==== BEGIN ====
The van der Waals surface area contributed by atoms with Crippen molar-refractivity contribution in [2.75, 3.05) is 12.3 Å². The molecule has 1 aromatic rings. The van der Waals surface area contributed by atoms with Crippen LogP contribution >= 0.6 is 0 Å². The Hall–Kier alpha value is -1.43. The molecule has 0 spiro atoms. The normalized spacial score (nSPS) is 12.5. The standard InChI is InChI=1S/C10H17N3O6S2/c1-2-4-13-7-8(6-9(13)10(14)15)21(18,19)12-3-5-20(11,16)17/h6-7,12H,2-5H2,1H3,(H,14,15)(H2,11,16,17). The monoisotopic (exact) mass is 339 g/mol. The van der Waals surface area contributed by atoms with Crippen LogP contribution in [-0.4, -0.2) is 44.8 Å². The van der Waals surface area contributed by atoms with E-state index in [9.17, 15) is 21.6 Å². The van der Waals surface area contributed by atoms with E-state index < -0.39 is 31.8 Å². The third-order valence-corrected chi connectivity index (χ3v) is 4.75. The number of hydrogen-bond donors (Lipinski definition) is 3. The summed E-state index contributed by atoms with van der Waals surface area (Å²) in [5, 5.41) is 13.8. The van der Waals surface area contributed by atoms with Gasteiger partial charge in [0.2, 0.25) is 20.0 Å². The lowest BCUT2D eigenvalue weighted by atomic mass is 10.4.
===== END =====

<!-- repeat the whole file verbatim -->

The van der Waals surface area contributed by atoms with Crippen molar-refractivity contribution in [2.75, 3.05) is 12.3 Å². The molecule has 1 aromatic rings. The van der Waals surface area contributed by atoms with Crippen LogP contribution >= 0.6 is 0 Å². The Hall–Kier alpha value is -1.43. The molecule has 0 spiro atoms. The normalized spacial score (nSPS) is 12.5. The standard InChI is InChI=1S/C10H17N3O6S2/c1-2-4-13-7-8(6-9(13)10(14)15)21(18,19)12-3-5-20(11,16)17/h6-7,12H,2-5H2,1H3,(H,14,15)(H2,11,16,17). The monoisotopic (exact) mass is 339 g/mol. The van der Waals surface area contributed by atoms with Crippen LogP contribution in [-0.4, -0.2) is 44.8 Å². The van der Waals surface area contributed by atoms with E-state index in [9.17, 15) is 21.6 Å². The van der Waals surface area contributed by atoms with E-state index < -0.39 is 31.8 Å². The third-order valence-corrected chi connectivity index (χ3v) is 4.75. The number of hydrogen-bond donors (Lipinski definition) is 3. The summed E-state index contributed by atoms with van der Waals surface area (Å²) in [5, 5.41) is 13.8. The van der Waals surface area contributed by atoms with Gasteiger partial charge in [0.2, 0.25) is 20.0 Å². The lowest BCUT2D eigenvalue weighted by atomic mass is 10.4.